Michael E. Thase, MD
In patients recently hospitalized with a cardiovascular (CV) disease event, does cognitive-behavioral therapy (CBT) reduce risk for recurrence?
Randomized controlled trial. ClinicalTrials.gov NCT00888485.
Mean 94 months.
362 patients ≤ 75 years of age (mean age 62 y, 77% men) who were hospitalized for a CV disease event (acute myocardial infarction [MI], percutaneous coronary intervention, or coronary artery bypass graft) and referred back to primary care ≥ 3 months after discharge and ≤ 1 year after admission.
CBT, given in twenty 2-hour, single-sex group sessions over 1 year, plus usual care targeting traditional CV risk factors (n = 192), or usual care alone (n = 170). CBT had 5 components that focused on stress management: education, self-monitoring, skills training, cognitive restructuring, and spiritual development.
Fatal or nonfatal recurrent CV disease events, fatal or nonfatal acute MI, and all-cause mortality.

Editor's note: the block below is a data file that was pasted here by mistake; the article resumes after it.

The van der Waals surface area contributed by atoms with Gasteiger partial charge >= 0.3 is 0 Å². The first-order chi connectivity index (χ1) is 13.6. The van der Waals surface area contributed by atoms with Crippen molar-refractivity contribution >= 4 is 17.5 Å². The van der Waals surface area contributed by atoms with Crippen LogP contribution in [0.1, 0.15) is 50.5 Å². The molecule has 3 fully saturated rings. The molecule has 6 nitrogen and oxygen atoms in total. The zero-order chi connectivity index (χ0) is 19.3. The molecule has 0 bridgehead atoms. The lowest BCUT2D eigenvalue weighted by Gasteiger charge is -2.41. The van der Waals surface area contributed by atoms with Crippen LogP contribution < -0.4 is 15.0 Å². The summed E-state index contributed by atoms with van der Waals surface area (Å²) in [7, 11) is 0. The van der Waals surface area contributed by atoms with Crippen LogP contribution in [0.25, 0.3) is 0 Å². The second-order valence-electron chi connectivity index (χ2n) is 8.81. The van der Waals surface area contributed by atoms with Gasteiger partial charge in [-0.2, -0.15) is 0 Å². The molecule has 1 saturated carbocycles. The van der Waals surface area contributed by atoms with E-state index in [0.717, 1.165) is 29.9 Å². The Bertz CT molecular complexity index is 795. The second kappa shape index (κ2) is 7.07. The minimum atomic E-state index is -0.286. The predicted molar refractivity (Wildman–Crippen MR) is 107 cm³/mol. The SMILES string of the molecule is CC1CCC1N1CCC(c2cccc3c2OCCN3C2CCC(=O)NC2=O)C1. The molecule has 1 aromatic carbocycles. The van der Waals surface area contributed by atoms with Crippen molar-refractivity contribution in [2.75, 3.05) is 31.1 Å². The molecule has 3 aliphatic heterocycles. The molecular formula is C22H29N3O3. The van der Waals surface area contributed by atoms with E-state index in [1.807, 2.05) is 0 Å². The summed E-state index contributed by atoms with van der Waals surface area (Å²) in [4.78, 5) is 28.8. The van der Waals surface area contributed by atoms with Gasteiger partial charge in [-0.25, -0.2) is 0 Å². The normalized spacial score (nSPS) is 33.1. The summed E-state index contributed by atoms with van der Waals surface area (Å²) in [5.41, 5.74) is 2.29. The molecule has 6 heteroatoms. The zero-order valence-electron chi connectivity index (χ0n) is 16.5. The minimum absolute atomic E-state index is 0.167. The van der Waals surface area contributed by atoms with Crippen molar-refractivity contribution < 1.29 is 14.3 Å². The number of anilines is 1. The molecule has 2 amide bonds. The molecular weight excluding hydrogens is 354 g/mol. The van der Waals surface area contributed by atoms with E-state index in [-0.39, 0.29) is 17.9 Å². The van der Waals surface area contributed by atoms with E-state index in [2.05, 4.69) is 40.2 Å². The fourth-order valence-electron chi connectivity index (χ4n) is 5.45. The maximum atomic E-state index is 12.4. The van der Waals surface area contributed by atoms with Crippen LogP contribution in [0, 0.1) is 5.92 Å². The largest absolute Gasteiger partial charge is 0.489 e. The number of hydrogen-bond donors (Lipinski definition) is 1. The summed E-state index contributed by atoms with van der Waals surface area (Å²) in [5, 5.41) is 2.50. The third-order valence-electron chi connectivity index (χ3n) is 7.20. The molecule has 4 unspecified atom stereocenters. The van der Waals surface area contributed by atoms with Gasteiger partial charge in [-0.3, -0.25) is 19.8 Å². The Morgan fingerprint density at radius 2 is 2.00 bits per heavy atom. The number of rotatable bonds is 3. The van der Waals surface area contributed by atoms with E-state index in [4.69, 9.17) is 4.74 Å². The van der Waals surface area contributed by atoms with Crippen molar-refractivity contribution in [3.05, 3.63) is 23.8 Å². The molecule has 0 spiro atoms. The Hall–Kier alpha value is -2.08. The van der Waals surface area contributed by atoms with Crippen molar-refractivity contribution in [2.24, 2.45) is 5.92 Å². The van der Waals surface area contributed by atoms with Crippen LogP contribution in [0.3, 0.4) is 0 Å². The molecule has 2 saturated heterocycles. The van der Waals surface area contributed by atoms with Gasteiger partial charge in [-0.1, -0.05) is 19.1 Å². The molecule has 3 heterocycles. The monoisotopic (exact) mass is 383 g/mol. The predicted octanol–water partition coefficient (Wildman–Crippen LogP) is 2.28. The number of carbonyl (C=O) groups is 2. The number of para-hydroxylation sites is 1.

100% for death and hospitalization using national registries (intention-to-treat analysis).
Adding CBT to usual care reduced risk for recurrent CV events and acute MI (Table); groups did not differ for all-cause mortality (Table).
Adding cognitive-behavioral therapy to usual care reduced risk for recurrent events in patients recently hospitalized with cardiovascular disease events.
Cognitive-behavioral therapy (CBT) plus usual care (UC) vs UC alone in patients with cardiovascular (CV) disease†
†MI = myocardial infarction; other abbreviations defined in Glossary. RRR and CI calculated from adjusted hazard ratios and control event rates in article. NNT and CI provided by author and rounded up.
‡Adjusted for age, sex, marital status, education, smoking habits, medical history or comorbid conditions, and the following at ≤ 2 y: mean systolic blood pressure; serum cholesterol level; serum triglyceride level; and scores for vital exhaustion, coping, and credence in the future.
§Authors confirmed that new MI events after baseline included first and recurrent events.
Michael E. Thase. Cognitive-behavioral therapy reduced risk for recurrence in patients recently hospitalized with cardiovascular disease events. Ann Intern Med. 2011;154:JC5–4. doi: 10.7326/0003-4819-154-10-201105170-02004
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Published: Ann Intern Med. 2011;154(10):JC5-4.
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